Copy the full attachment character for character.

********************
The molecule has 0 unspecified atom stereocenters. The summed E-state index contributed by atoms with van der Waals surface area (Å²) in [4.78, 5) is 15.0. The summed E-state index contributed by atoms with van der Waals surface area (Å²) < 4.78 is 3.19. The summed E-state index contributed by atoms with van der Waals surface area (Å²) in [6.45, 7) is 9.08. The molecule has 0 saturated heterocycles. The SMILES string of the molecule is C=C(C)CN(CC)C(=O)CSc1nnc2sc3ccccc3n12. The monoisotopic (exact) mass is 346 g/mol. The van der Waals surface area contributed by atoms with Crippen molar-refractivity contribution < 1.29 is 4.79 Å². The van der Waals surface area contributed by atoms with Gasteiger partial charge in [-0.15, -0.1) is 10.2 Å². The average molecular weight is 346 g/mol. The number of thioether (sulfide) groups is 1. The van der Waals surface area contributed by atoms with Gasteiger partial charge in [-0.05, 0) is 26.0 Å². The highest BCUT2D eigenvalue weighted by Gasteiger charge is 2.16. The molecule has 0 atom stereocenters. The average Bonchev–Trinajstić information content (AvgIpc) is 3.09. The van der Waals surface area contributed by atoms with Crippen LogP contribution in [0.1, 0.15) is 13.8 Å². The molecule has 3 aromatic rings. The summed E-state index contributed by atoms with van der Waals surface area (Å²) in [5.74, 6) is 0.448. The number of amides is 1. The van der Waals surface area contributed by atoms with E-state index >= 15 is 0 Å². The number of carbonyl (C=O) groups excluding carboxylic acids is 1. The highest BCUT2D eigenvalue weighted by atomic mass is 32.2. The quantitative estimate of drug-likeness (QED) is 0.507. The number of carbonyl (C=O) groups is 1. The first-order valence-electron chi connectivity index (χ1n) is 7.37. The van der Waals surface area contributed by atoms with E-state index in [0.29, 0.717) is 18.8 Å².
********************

The molecule has 0 unspecified atom stereocenters. The summed E-state index contributed by atoms with van der Waals surface area (Å²) in [4.78, 5) is 15.0. The summed E-state index contributed by atoms with van der Waals surface area (Å²) < 4.78 is 3.19. The summed E-state index contributed by atoms with van der Waals surface area (Å²) in [6.45, 7) is 9.08. The molecule has 0 saturated heterocycles. The SMILES string of the molecule is C=C(C)CN(CC)C(=O)CSc1nnc2sc3ccccc3n12. The monoisotopic (exact) mass is 346 g/mol. The van der Waals surface area contributed by atoms with Crippen molar-refractivity contribution < 1.29 is 4.79 Å². The van der Waals surface area contributed by atoms with Gasteiger partial charge in [-0.15, -0.1) is 10.2 Å². The average molecular weight is 346 g/mol. The number of thioether (sulfide) groups is 1. The van der Waals surface area contributed by atoms with Gasteiger partial charge in [-0.05, 0) is 26.0 Å². The highest BCUT2D eigenvalue weighted by Gasteiger charge is 2.16. The molecule has 0 atom stereocenters. The average Bonchev–Trinajstić information content (AvgIpc) is 3.09. The van der Waals surface area contributed by atoms with Crippen LogP contribution in [0.1, 0.15) is 13.8 Å². The molecule has 3 aromatic rings. The summed E-state index contributed by atoms with van der Waals surface area (Å²) in [5.74, 6) is 0.448. The number of amides is 1. The van der Waals surface area contributed by atoms with E-state index >= 15 is 0 Å². The number of carbonyl (C=O) groups excluding carboxylic acids is 1. The highest BCUT2D eigenvalue weighted by atomic mass is 32.2. The quantitative estimate of drug-likeness (QED) is 0.507. The number of carbonyl (C=O) groups is 1. The first-order valence-electron chi connectivity index (χ1n) is 7.37. The van der Waals surface area contributed by atoms with E-state index in [0.29, 0.717) is 18.8 Å².